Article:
07 May Saint Stanislaus, Bishop and Martyr
Today is the feast day of Saint Stanislaus. Ora pro nobis.
Saint Stanislaus was born in answer to prayer, when his parents were advanced in age. Out of gratitude they educated him for the Church. When his parents died, he sold their vast properties and gave the price to the poor. He was ordained, and being a holy priest, soon afterwards became a Canon of the Cracow cathedral. (4)
by Fr. Francis Xavier Weninger, 1877
Cracow, in Poland, was the native place of St. Stanislaus. His parents, who were as virtuous as they were rich, had been married thirty years without having offspring, until at last God heard their prayers and bestowed a son upon them, who in the first years of childhood gave promises of his future holiness. Innocence spoke in every feature, he loved prayer above all earthly pleasure, and seemed to have inherited from his mother the deepest compassion for the poor. He began his studies at home, but finished them at Paris with great renown. When he returned home, his parents were dead and as he had determined to go into a monastery to serve God, he divided his fortune among the poor. Lambert however, bishop of Cracow, on becoming acquainted with his talents and knowledge, saw how great would be his influence among the clergy, and persuaded him to receive, a canonicate. After being invested with this dignity, Stanislaus led so blameless and holy a life that, on the death of Lambert, he was unanimously chosen his successor. The humble man was very unwilling to accept the honor, but he was equally zealous in fulfilling his duties when, being obliged to comply, he had been duly consecrated. He personally visited every parish in his bishopric and was unwearied in assisting his flock in all their temporal as well as spiritual wants. It was said by every one that the bishop’s revenues belonged to the poor. To visit the sick and give aid and comfort to them was his daily occupation, and the leisure moments, which were left him by the duties” of his sacred office, he gave not to idle amusement but to devout exercises. He was extremely rigorous towards his own person and seldom divested himself of his penitential robe. He kept an almost continued fast and in short lived in such a manner that he was called throughout the land the holy Bishop.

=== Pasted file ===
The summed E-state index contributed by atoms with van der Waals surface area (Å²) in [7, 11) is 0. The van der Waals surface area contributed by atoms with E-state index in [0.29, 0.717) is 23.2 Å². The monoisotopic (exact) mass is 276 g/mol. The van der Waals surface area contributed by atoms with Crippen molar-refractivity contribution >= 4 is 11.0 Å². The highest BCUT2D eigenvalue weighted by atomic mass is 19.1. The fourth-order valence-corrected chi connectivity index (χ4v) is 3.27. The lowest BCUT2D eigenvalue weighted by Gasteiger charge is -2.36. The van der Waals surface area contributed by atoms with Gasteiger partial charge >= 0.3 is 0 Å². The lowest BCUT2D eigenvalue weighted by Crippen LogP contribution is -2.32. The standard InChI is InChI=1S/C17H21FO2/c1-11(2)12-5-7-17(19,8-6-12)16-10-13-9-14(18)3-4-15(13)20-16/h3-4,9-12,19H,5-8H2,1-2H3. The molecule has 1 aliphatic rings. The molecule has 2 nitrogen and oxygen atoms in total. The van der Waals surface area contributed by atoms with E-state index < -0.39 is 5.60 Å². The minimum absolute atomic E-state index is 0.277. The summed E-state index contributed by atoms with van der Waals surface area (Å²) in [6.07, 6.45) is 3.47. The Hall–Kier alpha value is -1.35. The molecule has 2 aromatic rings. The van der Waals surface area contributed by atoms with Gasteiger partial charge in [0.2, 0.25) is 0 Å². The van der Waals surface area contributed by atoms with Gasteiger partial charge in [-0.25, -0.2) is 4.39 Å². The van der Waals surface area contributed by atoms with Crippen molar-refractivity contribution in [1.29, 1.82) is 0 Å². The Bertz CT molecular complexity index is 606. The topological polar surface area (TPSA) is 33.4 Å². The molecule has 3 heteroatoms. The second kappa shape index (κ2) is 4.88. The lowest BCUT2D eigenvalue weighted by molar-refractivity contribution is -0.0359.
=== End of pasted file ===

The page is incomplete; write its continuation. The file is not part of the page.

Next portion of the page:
At that period, the king of Poland was Boleslaus II, who was hated and despised by every one on account of his cruelty and great immorality. As no one else dared to censure his vicious conduct, Stanislaus fearlessly exposed to him the scandal which he gave to others, and exhorted him, with tears in his eyes and upon bended knees, to reform. The King promised to follow the bishop’s admonition, but instead of so doing, his conduct became worse than ever. Among other vicious deeds, he abducted the wife of a nobleman and kept her to the great indignation of the whole nobility. Stanislaus went to the King a second time, and like John the Baptist, conjured him most solemnly to change his scandalous life, remonstrating with him on the enormity of his crime in living with another man’s wife. Boleslaus, enraged at this, turned away from him, resolved to put the severe lecturer out of the way. This he determined to do by means of a false accusation. The Saint had bought, of a nobleman by the name of Peter, an estate for his church, for which he had paid in money. The purchase had taken place with the consent of the King, and the estate had been in the possession of the Church three years, when Boleslaus caused the heirs of Peter (who had meanwhile died), to be informed, that if they wished to obtain the estate for themselves, they should bring an action against the bishop, and that he would assist them. The heirs followed the advice, alleging that Stanislaus had purchased the estate from their father, but had not yet paid for it. The bishop declared the accusation false, and summoned witnesses. The latter appeared but gave no evidence, as they had been forbidden so to do. Trusting in God, the Saint said to the king and the assembled counsellors; “Well, as these witnesses do not dare to speak, I shall, in three days, place, before you one whom you will be forced to believe, namely the former proprietor of the estate, himself.” The King laughed derisively, as the latter had been dead more than two years: he, however, received the bishop’s word.